The U.S. House of Representatives has ordered the Pentagon to investigate whether the Department of Defense experimented with weaponizing ticks and insects in the past.

According to an amendment to the National Defense Authorization Act (NDAA) that was passed in the House last week, New Jersey Rep. Chris Smith called on the defence department’s inspector general to conduct a review of whether those experiments took place between the years of 1950 and 1975.

During a debate on the topic, Smith explained that he put forth the amendment to the annual defence spending bill after reading books and articles suggesting that “significant research” had been done at U.S. government facilities, including Fort Detrick and Plum Island, to “turn ticks and other insects into bioweapons.”

Smith said the new book “Bitten: The Secret History of Lyme Disease and Biological Weapons” by Kris Newby suggests that bioweapons specialists “stuffed ticks with pathogens to cause severe disability, disease, even death to potential enemies” of the U.S.

In the book, the author questions the origins of the tick-borne illness Lyme disease and whether it was started by a “military experiment gone wrong.”

“I believe Americans have a right to know whether any of this is true,” he said.

Smith asked the inspector general to submit a report if they found evidence such experiments took place. He asked the office to describe the scope of the experiments and whether any ticks or insects used in the projects were ever released outside of any laboratory “by accident or experiment design.”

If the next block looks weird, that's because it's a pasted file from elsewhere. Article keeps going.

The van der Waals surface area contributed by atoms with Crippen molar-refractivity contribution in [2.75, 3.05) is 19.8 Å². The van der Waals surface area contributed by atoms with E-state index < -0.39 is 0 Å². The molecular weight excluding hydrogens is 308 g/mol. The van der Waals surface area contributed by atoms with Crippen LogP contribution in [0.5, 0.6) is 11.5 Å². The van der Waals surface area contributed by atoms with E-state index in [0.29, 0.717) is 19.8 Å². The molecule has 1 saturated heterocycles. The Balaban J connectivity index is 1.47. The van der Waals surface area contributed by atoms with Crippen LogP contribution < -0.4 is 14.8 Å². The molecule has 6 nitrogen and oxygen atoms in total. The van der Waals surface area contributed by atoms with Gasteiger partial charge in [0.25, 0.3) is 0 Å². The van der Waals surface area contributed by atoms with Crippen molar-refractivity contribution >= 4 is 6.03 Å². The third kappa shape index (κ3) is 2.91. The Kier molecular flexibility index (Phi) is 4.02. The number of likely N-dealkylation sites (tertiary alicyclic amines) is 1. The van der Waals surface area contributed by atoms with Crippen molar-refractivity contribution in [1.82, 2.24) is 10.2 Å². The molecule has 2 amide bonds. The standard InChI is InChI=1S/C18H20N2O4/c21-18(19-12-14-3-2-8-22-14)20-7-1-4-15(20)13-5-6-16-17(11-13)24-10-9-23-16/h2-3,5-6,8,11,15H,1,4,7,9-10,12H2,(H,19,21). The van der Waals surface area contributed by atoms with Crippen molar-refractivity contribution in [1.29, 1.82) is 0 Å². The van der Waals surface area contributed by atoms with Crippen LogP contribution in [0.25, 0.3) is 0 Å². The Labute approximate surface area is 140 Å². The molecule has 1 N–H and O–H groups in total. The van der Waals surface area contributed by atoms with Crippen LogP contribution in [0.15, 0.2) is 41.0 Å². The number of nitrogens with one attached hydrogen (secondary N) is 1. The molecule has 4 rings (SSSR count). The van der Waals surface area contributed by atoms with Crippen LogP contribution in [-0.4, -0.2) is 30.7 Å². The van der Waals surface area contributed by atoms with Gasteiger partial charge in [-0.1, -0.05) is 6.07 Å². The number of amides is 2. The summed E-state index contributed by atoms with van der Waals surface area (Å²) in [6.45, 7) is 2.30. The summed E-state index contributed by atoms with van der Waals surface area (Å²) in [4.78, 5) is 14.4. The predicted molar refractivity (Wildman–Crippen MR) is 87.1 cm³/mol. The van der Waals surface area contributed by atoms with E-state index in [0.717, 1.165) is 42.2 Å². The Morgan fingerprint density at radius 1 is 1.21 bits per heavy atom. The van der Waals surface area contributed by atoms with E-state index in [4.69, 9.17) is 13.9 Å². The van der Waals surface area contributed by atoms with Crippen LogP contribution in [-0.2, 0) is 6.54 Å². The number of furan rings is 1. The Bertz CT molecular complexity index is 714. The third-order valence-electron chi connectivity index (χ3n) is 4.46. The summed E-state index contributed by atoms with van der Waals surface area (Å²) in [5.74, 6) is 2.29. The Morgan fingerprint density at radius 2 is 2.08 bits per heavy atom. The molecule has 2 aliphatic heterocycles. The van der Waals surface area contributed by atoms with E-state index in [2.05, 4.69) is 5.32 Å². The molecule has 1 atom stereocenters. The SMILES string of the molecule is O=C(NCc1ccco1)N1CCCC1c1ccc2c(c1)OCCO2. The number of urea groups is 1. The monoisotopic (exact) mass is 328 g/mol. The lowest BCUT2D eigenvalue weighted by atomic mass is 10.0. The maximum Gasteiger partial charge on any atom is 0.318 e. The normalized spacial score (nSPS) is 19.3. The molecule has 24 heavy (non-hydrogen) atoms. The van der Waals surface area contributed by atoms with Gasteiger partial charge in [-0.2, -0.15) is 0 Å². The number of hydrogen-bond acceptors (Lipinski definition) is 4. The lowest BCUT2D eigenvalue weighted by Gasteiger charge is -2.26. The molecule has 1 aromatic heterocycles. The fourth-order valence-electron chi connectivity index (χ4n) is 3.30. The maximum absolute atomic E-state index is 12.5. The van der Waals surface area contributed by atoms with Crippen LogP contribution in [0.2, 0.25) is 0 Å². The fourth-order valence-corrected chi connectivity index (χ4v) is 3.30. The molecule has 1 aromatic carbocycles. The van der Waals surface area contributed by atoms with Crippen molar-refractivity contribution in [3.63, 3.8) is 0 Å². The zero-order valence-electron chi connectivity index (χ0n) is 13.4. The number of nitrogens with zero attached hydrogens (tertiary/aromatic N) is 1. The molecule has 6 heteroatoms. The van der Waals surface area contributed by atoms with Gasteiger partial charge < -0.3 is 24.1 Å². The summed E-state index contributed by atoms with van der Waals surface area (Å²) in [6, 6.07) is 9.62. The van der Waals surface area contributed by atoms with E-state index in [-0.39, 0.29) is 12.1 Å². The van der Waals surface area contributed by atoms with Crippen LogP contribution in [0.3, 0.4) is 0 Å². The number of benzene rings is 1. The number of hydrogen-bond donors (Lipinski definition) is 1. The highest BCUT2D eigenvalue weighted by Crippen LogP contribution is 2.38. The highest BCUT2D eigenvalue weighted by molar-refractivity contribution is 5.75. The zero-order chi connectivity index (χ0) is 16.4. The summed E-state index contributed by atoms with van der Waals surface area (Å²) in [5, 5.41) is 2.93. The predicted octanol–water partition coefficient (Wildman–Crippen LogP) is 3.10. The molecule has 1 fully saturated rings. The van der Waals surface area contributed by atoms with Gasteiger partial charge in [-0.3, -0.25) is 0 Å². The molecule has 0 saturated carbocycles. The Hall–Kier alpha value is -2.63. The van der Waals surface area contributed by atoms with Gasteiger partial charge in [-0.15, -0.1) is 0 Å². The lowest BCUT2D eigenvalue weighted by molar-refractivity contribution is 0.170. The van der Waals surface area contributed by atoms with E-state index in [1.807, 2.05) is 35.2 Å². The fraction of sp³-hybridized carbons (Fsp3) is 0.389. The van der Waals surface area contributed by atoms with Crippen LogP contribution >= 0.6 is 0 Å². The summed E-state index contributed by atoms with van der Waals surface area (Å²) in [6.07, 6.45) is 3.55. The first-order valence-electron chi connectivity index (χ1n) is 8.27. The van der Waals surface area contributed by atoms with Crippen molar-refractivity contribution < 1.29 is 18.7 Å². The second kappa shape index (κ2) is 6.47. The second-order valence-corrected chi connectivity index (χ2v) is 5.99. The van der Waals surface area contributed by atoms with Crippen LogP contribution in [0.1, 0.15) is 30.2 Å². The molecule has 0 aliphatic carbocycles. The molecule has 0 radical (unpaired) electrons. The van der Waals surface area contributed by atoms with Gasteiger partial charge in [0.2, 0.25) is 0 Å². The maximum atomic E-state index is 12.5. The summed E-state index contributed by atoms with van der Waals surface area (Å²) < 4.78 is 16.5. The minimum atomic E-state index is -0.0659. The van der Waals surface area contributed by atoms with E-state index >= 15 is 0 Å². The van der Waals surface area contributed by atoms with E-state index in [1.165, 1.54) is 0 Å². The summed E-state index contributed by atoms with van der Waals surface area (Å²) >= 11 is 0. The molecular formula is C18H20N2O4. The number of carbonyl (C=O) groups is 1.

The Republican congressman said he wanted to know the parameters of the program, who ordered it, if there were any accidental or intentional releases of the diseased ticks, and if the information may be used to help current research efforts to mitigate or cure diseases carried by these arachnids, such as Lyme disease.

Lyme disease is one of the most common diseases transferred by ticks and can cause a wide range of symptoms, including fever, rash, arthritis, and facial paralysis. In more serious cases, the disease can affect the nervous system and brain.

According to the U.S. Centers for Disease Control and Prevention (CDC), approximately 300,000 people are diagnosed with Lyme disease in the U.S. each year.

“My amendment tasks the DoD Inspector General to ask the hard questions and report back,” Smith said. “The millions of people suffering from Lyme and other tick-borne diseases deserve to know the truth.”